1. What scanning technique is used by Dominique Bauby to write his book?
  2. What syndrome was he diagnosed with?
  3. The title of the movie is a metaphor of how Bauby describes himself.  What part of his body is represented by the butterfly?

Good Luck and may you not encounter any zombies while wrapping up your Holiday shopping.   

Tweet your answers to @speechdudes and as it’s so close to Christmas, we’ll give you 24 hours from now.

Countdown to Christmas – Question 19: Thursday 19th December

You only have a few hours for this one! Dude 2 actually wanted to tweet it at 11:59 PM! But it’s a one-word answer so an easy win for someone. What word is used to describe the automatic repetition of vocalizations made by another person?

ANSWER: Echolalia!

Echolalia is the repetition of vocalizations made by another person and can be present in autism, Asperger syndrome, aphasia, schizophrenia, and other forms of psychopathology. Echoing speech and behavior is actually a normal feature of development but when it becomes persistent to the exclusion of generative speech and actions it becomes a pathological state.

The word comes from the Greek ekho (ἠχώ) meaning a repetition of sounds, and lalia (λαλιά) meaning “to speak or talk.” Echo is also a character from Greek mythology who was a nymph cursed by Juno so that she could only repeat the last few words of anyone she heard.

Echo and Narcissus


About echolalia from Synapse in Australia

The myth of Echo and Narcissus from Ovid

Countdown to Christmas – Question 18: Wednesday 18th December

As many of us prepare to fly prior to Christmas Day, it’s worth remembering that the chances of being involved in a fatal air accident are 1 in 29 million. You actually have more chance of being eaten by a shark (1 in 11 million) or killed in an accident with a lawn mower (1 in 3 million).

AirplaneSo given that air travel is statistically stunningly safe, which part of the flight is most likely to be fatal?

(a) Take off

(b) Initial climb to cruising altitude

(c) Descent

(d) Landing

ANSWER: Takeoff

According to 2012 statistics, here are the percentage fatalities based on the portion of a flight:

Taxi, load/unload, parked, tow 0 %
Takeoff 16%
Initial Climb 14 %
Climb (flaps up) 13 %
Cruise 16 %
Descent 4 %
Initial Approach 12 %
Final Approach 13 %
Landing 12 %

Flying is easy – it’s not hitting the ground hard and fast that’s the tricky part 😉

An underlying issue here is that when you think about the dangers of any activity, it’s important to be prepared to look at any actual evidence that’s available to evaluate the reality. For example, although the perception of flying is that it seems more dangerous that using a lawn mower, the numbers tell us otherwise. Similarly the belief that terrorists are lurking around every  corner ready to kill you and your loved ones is stronger than the numbers. An interesting post from earlier this year showed that you are more likely to be killed by a toddler than a terrorist (number of terrorist deaths on US soil in 2103=3; number of people shot by toddlers=5).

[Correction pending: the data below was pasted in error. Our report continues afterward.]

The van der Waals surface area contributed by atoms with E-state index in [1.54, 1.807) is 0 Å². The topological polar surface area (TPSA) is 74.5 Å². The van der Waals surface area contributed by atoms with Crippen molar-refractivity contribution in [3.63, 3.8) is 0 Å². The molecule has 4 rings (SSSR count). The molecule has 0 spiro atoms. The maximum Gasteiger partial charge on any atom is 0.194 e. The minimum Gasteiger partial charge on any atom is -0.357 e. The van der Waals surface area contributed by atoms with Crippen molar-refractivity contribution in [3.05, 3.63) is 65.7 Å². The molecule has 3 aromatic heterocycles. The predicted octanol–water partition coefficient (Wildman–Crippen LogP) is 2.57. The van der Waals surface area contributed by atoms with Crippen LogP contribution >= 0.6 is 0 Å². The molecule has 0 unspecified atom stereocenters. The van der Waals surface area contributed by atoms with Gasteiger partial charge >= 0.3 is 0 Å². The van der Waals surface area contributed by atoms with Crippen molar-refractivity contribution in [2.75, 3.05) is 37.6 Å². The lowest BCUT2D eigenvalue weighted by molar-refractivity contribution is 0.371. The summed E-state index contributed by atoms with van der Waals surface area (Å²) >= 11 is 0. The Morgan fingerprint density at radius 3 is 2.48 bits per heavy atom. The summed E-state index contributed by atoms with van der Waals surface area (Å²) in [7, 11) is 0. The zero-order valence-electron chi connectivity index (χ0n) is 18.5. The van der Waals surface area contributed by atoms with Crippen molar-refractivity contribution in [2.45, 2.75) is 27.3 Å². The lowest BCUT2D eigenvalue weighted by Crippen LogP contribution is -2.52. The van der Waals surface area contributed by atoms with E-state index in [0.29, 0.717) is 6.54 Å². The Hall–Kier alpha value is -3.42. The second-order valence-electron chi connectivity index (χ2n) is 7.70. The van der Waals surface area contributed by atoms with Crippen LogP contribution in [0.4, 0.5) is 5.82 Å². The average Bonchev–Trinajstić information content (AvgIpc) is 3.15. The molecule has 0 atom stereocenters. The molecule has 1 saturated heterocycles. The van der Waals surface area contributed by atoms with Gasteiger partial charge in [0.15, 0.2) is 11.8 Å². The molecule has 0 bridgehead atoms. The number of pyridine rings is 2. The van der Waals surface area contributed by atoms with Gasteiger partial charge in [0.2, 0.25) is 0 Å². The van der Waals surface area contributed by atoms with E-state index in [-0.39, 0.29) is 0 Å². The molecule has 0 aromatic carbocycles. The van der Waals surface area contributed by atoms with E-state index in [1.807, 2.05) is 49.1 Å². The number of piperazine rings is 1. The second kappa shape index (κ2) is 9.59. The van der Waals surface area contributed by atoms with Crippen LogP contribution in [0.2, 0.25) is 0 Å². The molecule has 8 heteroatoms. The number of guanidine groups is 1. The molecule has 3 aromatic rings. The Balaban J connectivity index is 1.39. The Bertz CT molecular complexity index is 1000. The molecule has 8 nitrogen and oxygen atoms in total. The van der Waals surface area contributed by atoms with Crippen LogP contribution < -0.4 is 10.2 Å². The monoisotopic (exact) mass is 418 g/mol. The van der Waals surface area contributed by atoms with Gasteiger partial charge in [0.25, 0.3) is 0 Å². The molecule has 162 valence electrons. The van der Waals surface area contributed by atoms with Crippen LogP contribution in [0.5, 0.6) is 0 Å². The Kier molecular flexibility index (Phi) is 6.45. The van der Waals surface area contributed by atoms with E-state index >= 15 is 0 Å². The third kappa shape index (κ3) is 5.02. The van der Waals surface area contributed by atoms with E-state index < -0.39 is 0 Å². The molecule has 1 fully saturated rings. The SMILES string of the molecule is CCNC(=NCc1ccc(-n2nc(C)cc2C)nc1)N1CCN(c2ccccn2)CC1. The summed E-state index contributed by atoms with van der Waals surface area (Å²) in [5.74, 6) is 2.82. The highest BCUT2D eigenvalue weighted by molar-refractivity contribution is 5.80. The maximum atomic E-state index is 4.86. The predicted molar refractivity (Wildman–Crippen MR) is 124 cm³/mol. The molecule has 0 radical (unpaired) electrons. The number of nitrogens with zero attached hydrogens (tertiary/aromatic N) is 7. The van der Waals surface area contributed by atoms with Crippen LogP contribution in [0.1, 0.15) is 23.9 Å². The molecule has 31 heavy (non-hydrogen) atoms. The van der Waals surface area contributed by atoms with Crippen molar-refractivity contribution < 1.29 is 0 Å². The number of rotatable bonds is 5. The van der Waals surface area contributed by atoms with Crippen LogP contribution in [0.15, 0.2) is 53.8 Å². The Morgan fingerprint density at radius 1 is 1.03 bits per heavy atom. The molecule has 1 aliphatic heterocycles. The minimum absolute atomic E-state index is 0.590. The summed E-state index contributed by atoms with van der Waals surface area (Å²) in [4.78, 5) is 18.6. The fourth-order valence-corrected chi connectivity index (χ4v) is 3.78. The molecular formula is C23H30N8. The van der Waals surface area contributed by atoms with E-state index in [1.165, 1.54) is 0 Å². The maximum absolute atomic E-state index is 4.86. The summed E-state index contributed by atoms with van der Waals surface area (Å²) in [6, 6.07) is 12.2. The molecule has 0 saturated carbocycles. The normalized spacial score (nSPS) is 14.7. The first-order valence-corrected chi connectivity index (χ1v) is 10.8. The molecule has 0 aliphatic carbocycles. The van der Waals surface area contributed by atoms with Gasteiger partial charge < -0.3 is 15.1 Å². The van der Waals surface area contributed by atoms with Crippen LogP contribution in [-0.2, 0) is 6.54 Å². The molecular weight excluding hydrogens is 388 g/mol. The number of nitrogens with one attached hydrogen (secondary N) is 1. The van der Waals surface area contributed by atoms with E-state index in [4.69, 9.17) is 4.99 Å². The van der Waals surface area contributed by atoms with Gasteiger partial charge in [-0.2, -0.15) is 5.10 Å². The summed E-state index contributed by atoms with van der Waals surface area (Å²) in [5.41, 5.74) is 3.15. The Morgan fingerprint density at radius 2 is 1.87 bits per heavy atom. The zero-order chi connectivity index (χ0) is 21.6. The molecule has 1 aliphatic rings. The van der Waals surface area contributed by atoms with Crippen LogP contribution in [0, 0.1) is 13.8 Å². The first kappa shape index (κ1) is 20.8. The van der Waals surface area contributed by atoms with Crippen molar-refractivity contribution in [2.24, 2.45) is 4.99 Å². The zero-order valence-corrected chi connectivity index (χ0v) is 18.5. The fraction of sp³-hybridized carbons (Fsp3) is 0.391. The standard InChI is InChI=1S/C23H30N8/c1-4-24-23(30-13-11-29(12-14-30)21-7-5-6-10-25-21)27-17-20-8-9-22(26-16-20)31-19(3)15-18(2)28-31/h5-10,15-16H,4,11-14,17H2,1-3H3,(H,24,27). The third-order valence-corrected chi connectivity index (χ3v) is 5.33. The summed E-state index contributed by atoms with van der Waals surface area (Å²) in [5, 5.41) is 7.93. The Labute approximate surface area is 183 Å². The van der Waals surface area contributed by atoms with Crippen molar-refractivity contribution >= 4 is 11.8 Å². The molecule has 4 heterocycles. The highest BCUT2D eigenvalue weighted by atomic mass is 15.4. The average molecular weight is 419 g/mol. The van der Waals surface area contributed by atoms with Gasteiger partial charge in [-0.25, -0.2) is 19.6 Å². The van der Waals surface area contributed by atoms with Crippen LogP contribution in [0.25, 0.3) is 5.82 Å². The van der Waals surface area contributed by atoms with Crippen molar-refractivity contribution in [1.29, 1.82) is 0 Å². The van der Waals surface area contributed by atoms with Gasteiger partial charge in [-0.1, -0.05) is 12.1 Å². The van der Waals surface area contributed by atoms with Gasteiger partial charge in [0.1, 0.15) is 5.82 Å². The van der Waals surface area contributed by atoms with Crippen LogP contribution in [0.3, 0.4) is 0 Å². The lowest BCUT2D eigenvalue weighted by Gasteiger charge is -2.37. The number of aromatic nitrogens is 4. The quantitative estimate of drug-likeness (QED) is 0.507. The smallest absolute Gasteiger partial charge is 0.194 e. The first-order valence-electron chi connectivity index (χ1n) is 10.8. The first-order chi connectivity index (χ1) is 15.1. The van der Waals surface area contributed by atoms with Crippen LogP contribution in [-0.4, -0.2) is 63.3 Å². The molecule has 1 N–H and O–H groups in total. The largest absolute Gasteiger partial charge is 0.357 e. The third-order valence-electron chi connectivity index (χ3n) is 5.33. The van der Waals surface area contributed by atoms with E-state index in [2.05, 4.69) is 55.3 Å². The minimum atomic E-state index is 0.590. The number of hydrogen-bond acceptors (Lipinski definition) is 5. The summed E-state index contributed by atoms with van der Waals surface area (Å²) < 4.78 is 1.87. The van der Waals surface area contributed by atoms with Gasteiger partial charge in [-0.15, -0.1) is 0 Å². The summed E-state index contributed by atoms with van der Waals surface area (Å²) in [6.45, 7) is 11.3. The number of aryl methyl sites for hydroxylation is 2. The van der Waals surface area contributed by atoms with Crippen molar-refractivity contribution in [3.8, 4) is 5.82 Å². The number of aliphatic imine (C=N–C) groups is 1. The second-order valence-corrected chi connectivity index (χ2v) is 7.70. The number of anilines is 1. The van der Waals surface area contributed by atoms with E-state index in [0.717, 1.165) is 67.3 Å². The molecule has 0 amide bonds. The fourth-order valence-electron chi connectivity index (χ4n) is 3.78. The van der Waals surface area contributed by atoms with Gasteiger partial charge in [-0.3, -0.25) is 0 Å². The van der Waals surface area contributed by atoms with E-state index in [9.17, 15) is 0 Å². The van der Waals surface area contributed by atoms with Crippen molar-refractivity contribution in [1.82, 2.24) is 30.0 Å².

The point is that using evidence and statistics is to be preferred over perceptions and feelings. This is, of course, easier said than done because human beings respond at an emotional level much more intensely and frequently than they do at a rational level.  If there’s a clash between our personal beliefs and statistics, we will always blame the statistics – which is like saying we believe a sample size of 1 versus a sample size of millions.


Airplane crash statistics: from 2012.

Statistics Brain: a good site to explore all manner of statistical information.

Countdown to Christmas – Question 17: Tuesday 17th December

The annual Victoria’s Secret TV show took place a few days ago. This is where women who are greater than 3 Standard Deviations from the norm dress in clothing that can only be worn by Victoria’s Secret models, in an attempt to make everyone else buy underwear designed for women who are within +/- 1 Standard Deviation from the norm. So, in what year did Louis Reard invent the bikini?

(a) 1926

(b) 1936

(c) 1946

(d) 1956

bikiniANSWER: 1946

Although Louis Reard is credited with naming the two-piece bathing suit with its now generic name of bikini, another designer, Jacques Heim, actually launched his version two months earlier than Reard. He called his the Atome but Reard clearly was the better marketer and took the name bikini from the Bikini Atoll – the site of the world’s first atomic bomb test. He wanted folks to associate the effect of his product as being similar to a nuclear explosion!

The word bikini comes from a Malayo-Polynesian language called Marshallese (from the Marshall Islands) or Ebon. The original word is pikinni (/pʲɨkɨnʲnʲɨj/) and means “surface of coconuts.” We kid you not!


All you need to know about Marshallese from the World Atlas of Language Structures.

A History of the Bikini from the Bikini View website.

Countdown to Christmas – Question 16: Monday 16th December

What type of verb is “have” in the sentence “Have you the time?”

(a) Auxiliary verb

(b) Lexical verb

(c) Subjunctive verb

(d) Copular verb

wrist watchANSWER: Lexical verb!

In this example, the word have is being used as a near-synonym for “to own” or “to possess.” This contrasts with its other function as an auxiliary, or helping, verb.


About lexical verbs at The Tongue Untied

About auxiliary verbs at The Tongue Untied